I’m learning as I go
As I write and try to find my niche, my voice, and define my worldview, I’m beginning to see two distinct trends emerge. One is the writing for other writers. There’s a lot of us trying to make our way in the world, and I think it’s great that we have the ability and mechanism to express ourselves now. I also think we’re a community that needs encouragement quite a bit. I like helping writers, although I don’t feel right now like I have much to add to a writer because I’ve only been at it a few months and outside of a few Quora posts, I don’t really have any successes yet. But I did get past my single biggest hurdle in writing – I got started.
The other trend is my recent weight loss. At 49 years old, I was able to drop 40 pounds in just under three months all on my own (well, that’s not true, my lovely wife helped) and got my blood work in the healthy category from several borderline categories. I was borderline diabetic, had fatty deposits on my liver, and was pushing the limits of high blood pressure as well. All of those are now within normal limits, and my doctor has me off Crestor® for the next three months to see if I can live without that medication. This success is something I can pass on to others. I didn’t do any fad diet, I changed the way I eat, and I found out some truths along the way about weight loss, food cravings and generally how to replace high calorie with healthy low-calorie foods. Oh, and I didn’t exercise one single bit because I’m that stubborn.
One of those threads is a good contender for a niche writing focus, I just haven’t decided on which one yet, because I can be exceptionally indecisive at times.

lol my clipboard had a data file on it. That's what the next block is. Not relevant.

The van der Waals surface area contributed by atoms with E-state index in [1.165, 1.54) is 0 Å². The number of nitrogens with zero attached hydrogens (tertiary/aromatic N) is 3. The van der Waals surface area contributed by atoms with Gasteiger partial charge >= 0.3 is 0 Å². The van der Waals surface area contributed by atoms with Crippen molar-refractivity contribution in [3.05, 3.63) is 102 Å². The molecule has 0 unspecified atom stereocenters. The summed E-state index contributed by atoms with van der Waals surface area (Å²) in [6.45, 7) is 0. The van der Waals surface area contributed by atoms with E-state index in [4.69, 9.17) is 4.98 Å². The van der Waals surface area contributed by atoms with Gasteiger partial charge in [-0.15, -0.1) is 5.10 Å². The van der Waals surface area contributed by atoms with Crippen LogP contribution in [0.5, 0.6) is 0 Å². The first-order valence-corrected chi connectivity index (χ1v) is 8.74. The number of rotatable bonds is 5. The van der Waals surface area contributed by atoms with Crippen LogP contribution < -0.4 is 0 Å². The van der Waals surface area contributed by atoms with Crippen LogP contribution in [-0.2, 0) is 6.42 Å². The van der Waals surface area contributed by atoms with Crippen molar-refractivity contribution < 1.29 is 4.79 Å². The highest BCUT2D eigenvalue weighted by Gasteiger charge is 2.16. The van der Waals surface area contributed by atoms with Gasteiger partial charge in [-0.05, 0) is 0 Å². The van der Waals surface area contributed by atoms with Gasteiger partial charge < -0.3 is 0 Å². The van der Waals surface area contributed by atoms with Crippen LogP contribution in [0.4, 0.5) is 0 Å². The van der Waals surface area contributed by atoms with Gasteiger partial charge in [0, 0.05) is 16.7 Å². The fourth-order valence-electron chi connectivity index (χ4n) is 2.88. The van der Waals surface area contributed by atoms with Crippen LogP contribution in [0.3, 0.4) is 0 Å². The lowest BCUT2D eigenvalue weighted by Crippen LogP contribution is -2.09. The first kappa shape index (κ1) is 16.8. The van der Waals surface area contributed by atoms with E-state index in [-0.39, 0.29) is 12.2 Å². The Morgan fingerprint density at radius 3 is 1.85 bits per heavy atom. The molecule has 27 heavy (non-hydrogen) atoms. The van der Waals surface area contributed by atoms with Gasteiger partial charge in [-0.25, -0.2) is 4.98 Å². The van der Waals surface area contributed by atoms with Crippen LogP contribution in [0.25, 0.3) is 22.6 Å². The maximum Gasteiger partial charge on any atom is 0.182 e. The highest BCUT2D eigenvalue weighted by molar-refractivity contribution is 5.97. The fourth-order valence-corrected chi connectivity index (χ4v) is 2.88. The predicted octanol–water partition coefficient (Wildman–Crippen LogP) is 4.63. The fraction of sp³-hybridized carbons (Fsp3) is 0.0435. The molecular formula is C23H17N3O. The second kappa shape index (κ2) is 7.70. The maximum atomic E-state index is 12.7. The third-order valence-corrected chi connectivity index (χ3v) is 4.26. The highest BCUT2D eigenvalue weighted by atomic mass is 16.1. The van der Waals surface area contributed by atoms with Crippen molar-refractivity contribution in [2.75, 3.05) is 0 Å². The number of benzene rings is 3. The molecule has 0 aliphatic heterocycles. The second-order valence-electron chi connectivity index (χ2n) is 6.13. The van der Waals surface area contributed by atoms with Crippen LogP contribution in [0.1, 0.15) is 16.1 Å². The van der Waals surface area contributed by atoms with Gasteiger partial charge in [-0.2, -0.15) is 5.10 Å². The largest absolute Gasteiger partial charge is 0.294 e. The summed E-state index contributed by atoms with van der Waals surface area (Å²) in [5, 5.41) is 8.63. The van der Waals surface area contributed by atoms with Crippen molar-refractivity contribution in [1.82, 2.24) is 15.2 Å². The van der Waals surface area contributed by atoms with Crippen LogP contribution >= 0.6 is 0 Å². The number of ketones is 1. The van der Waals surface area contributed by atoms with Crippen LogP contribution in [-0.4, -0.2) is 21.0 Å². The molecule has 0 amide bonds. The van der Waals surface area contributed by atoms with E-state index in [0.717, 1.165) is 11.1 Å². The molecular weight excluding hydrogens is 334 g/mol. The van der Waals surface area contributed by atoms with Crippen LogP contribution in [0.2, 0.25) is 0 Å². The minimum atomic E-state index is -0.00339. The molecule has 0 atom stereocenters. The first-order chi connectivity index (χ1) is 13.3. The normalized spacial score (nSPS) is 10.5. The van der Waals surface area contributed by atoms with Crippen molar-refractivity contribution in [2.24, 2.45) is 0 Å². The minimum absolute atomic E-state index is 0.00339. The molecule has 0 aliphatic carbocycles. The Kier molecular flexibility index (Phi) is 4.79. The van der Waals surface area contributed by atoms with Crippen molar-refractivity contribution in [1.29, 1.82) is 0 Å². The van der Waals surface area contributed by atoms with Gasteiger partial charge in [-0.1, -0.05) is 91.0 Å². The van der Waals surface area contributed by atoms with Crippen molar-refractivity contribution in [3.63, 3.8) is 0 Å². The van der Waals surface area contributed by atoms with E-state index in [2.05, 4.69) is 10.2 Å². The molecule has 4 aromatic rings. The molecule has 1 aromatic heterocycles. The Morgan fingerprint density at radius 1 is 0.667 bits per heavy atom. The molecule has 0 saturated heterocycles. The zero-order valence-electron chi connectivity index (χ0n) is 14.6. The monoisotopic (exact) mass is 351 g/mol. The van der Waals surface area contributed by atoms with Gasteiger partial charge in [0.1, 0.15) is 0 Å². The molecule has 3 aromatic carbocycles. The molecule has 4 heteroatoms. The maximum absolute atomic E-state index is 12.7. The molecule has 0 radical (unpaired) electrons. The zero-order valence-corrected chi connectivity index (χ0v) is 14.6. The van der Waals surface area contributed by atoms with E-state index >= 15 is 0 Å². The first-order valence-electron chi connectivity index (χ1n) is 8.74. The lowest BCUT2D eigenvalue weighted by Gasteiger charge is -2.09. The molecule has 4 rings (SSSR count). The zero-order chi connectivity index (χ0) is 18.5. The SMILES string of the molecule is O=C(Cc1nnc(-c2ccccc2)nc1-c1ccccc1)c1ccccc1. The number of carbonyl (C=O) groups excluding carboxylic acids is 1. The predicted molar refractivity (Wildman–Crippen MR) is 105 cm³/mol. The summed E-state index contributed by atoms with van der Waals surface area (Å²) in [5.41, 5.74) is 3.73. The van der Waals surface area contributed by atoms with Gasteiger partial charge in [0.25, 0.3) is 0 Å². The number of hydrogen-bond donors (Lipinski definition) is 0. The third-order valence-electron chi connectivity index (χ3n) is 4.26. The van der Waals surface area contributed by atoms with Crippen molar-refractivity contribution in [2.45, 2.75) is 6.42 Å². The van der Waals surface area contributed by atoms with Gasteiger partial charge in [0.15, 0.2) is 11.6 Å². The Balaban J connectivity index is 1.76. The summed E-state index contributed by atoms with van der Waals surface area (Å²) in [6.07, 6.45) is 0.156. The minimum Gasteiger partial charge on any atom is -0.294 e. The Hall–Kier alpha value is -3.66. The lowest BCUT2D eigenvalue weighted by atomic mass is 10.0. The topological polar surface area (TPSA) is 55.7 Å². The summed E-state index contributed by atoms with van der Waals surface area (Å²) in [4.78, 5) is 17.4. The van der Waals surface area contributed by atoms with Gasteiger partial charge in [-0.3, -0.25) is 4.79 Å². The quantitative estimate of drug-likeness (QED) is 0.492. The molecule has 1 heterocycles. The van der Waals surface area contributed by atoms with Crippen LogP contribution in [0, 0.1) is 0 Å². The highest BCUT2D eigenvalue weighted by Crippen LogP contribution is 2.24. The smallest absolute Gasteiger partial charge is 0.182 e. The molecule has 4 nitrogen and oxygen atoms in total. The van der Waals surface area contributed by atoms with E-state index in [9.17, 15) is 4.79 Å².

So what I’d like to ask of you, dear reader, is to comment below, or sign up for my email list, get in touch with me somehow and let me know what you’re looking for and what you need in life. I feel a need to connect and help others, and I’d like you to be a part of that.
Sign up for my email list here, or with the annoying pop-up.
4 thoughts on “Writing 500 Words a Day is Not a Habit”
I agree. 500 is not a habit, at least not to me. It is simply a word count—a goal for me to reach that will actually help get me to where I want to be, which in my case is a published novelist. And if I have time and the chance to write more than 500 words a day, even better. The more the merrier!
Thanks for the comment, John. You’re right. It’s just a milestone that keeps me hitting a minimum every day. I’ve actually doubled it recently, we’ll see how that goes – so far so good this month. I’m amazed at the growth I’m going through as a writer just by having a daily habit. I kick myself that I wasn’t wise enough to see this when I was 20 and at the beginning of my career.
LikeLiked by 1 person
Oh believe me! I’m 28 and am kicking myself for having not stuck with this years and years ago. Commitment and willpower have always been my two weaknesses. But my blog has been helping me break those so hopefully the future is bright
Congrats! I’m 49, and have started and failed more times than I care to count. But I’m on the path now. Thanks, I’ll go lurk on your blog 🙂
LikeLiked by 1 person